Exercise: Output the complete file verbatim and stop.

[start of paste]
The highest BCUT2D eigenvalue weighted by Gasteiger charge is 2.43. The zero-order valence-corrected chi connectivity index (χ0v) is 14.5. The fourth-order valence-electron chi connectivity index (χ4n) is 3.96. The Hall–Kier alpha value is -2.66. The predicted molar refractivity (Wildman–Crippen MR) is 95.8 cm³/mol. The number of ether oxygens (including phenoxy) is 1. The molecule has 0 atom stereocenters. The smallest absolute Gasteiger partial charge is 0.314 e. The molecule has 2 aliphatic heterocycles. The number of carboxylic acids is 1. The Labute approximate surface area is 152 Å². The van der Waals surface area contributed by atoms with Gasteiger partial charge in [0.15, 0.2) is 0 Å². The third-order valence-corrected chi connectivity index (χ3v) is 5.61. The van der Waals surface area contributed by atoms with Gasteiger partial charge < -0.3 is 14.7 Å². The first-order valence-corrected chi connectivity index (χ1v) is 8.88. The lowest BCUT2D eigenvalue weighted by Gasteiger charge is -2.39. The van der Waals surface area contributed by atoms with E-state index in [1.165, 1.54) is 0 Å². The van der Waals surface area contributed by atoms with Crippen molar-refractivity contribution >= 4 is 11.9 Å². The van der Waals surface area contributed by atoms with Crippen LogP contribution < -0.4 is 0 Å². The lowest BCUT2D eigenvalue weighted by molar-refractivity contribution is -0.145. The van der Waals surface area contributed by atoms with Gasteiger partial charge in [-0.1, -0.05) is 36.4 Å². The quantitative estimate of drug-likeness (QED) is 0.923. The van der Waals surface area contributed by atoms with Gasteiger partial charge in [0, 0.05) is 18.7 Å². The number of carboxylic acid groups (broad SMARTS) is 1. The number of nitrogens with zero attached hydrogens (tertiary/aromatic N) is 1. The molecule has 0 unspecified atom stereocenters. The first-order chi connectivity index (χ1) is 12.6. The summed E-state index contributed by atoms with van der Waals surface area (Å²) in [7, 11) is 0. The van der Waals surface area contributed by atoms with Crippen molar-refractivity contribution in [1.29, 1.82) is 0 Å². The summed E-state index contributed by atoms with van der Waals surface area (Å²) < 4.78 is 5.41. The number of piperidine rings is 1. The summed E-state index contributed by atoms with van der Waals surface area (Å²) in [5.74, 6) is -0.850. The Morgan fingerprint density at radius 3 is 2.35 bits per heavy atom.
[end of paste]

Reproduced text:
The highest BCUT2D eigenvalue weighted by Gasteiger charge is 2.43. The zero-order valence-corrected chi connectivity index (χ0v) is 14.5. The fourth-order valence-electron chi connectivity index (χ4n) is 3.96. The Hall–Kier alpha value is -2.66. The predicted molar refractivity (Wildman–Crippen MR) is 95.8 cm³/mol. The number of ether oxygens (including phenoxy) is 1. The molecule has 0 atom stereocenters. The smallest absolute Gasteiger partial charge is 0.314 e. The molecule has 2 aliphatic heterocycles. The number of carboxylic acids is 1. The Labute approximate surface area is 152 Å². The van der Waals surface area contributed by atoms with Gasteiger partial charge in [0.15, 0.2) is 0 Å². The third-order valence-corrected chi connectivity index (χ3v) is 5.61. The van der Waals surface area contributed by atoms with Gasteiger partial charge < -0.3 is 14.7 Å². The first-order valence-corrected chi connectivity index (χ1v) is 8.88. The lowest BCUT2D eigenvalue weighted by Gasteiger charge is -2.39. The van der Waals surface area contributed by atoms with E-state index in [1.165, 1.54) is 0 Å². The van der Waals surface area contributed by atoms with Crippen molar-refractivity contribution >= 4 is 11.9 Å². The van der Waals surface area contributed by atoms with Crippen LogP contribution < -0.4 is 0 Å². The lowest BCUT2D eigenvalue weighted by molar-refractivity contribution is -0.145. The van der Waals surface area contributed by atoms with Gasteiger partial charge in [-0.1, -0.05) is 36.4 Å². The quantitative estimate of drug-likeness (QED) is 0.923. The van der Waals surface area contributed by atoms with Gasteiger partial charge in [0, 0.05) is 18.7 Å². The number of carboxylic acid groups (broad SMARTS) is 1. The number of nitrogens with zero attached hydrogens (tertiary/aromatic N) is 1. The molecule has 0 unspecified atom stereocenters. The first-order chi connectivity index (χ1) is 12.6. The summed E-state index contributed by atoms with van der Waals surface area (Å²) in [7, 11) is 0. The van der Waals surface area contributed by atoms with Crippen molar-refractivity contribution in [1.29, 1.82) is 0 Å². The summed E-state index contributed by atoms with van der Waals surface area (Å²) < 4.78 is 5.41. The number of piperidine rings is 1. The summed E-state index contributed by atoms with van der Waals surface area (Å²) in [5.74, 6) is -0.850. The Morgan fingerprint density at radius 3 is 2.35 bits per heavy atom.